I had thought that Sarbanes-Oxley only applied to publicly traded corporations, but your previous writing and personal communication seems to imply that it also applies to closely-held ones. Is that right? Can you point me to a URL or other easy to find reference that explains just what SOx requires of small companies?
Ah, there’s little that’s generated more trouble and discussion in the world of business – particularly business finance – than Sarbanes-Oxley, a rigorous new accounting standard that requires corporations to track and report their financial results in new and, frankly, more complex ways. I’ve written about Sarbanes-Oxley before, for background reading.
So if Sarbanes-Oxley is targeted to public, publicly traded companies, why does it affect privately held companies or even startups?
A good question and one that can be answered with two words near and dear to any investors heart: exit event.
Now that we’re no longer in the 1999-2000 bubble that let even the most idiotic internet-based business, businesses without even a strategy to generate actual revenue, go public and raise millions (until it all tanked anyway when investors woke up and said “where’s the business here?”) the most common way that small companies and startups become major successes and achieve a “liquidity event” is by being acquired. And typically the acquiring company is a publicly traded firm.
You can see the writing on the wall, I bet.
If a large, public company that must live within the constraints and rules of Sarbanes-Oxley comes a’courting, then the chances of them being interested in acquiring you are often significantly influenced by the quality of your books. If you have a professional financial officer with meaningful experience who is managing the P&L properly and acting in a manner that’s at least pretty darn compliant with Sarbanes-Oxley, your chances of being acquired can increase significantly, to the point where you might be acquired even over more successful competitors if you’re the company most easily assimilated into the new parent structure.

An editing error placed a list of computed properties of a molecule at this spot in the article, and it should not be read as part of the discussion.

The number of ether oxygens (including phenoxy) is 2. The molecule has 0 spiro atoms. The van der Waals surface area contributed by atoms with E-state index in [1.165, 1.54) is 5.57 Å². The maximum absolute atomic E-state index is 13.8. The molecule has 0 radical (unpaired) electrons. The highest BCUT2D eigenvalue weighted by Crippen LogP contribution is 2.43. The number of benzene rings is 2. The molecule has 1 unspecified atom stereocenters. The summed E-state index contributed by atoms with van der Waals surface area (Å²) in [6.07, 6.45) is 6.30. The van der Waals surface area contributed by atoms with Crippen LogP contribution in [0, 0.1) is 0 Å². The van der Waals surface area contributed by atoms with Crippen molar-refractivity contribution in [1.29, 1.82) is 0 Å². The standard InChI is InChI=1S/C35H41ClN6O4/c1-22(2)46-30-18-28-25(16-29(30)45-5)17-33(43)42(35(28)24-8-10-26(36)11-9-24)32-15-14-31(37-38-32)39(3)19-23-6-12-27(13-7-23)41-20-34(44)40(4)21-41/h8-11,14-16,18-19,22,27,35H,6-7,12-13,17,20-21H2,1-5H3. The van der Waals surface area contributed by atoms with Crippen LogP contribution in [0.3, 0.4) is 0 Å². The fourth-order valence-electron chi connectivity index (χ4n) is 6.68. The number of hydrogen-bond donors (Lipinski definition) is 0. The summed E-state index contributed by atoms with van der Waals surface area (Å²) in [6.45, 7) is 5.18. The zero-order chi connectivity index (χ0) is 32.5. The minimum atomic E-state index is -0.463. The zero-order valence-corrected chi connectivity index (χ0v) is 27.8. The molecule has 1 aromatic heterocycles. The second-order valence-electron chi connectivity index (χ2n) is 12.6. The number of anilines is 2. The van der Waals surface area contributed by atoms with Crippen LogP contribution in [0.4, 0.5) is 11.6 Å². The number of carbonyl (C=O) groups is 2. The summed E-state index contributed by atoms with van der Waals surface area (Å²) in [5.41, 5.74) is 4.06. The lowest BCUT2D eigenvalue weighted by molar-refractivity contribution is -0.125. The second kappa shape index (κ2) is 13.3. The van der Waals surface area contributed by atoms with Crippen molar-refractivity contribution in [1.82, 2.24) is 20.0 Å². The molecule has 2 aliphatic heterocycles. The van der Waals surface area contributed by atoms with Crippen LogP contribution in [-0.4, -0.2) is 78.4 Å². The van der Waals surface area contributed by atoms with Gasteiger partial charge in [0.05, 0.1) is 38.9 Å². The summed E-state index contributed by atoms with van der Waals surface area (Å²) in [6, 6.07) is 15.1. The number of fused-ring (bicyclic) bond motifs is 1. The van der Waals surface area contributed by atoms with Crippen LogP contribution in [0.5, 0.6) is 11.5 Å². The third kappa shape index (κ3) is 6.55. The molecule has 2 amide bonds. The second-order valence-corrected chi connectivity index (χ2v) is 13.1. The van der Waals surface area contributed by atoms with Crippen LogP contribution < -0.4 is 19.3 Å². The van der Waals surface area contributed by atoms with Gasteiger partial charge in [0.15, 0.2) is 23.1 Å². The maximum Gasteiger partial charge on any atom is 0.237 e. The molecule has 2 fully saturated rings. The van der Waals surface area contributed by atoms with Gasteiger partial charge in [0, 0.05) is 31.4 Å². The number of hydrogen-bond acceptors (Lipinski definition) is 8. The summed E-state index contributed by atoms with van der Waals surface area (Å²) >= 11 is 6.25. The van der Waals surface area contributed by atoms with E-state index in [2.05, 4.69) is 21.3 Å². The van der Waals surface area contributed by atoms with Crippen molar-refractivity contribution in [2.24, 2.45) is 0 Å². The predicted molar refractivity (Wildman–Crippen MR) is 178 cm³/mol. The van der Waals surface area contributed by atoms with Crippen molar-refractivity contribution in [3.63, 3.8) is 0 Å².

So my answer to you regarding small businesses and Sarbanes-Oxley is that learning more about it and ensuring that you move towards greater and greater compliance with its rules is a smart business strategy, it’s what Devo called “duty now for the future.”
Learn more about Sarbanes-Oxley at the Securities and Exchange Commission. Start with the Sarbanes-Oxley FAQ, then check out an excellent (PDF) report on Sarbanes-Oxley and non-profits, then read the Sarbanes-Oxley FAQ from the Information Systems Audit and Control Association. There are also tons of commercial businesses offering SOx compliance help: simply search on Google for Sarbanes-Oxley and check out the ads thereon.
There’s no question that Sarbanes-Oxley is tough on businesses, but with the never-ending scandals and questionable accounting, insider “independent” audit firms and appalling private loans to executives, it’s a rule whose time has come, and whether you are legally required to comply or not, knowing about what’s involved and taking steps in that direction is a smart move for any company, public or private, large or small.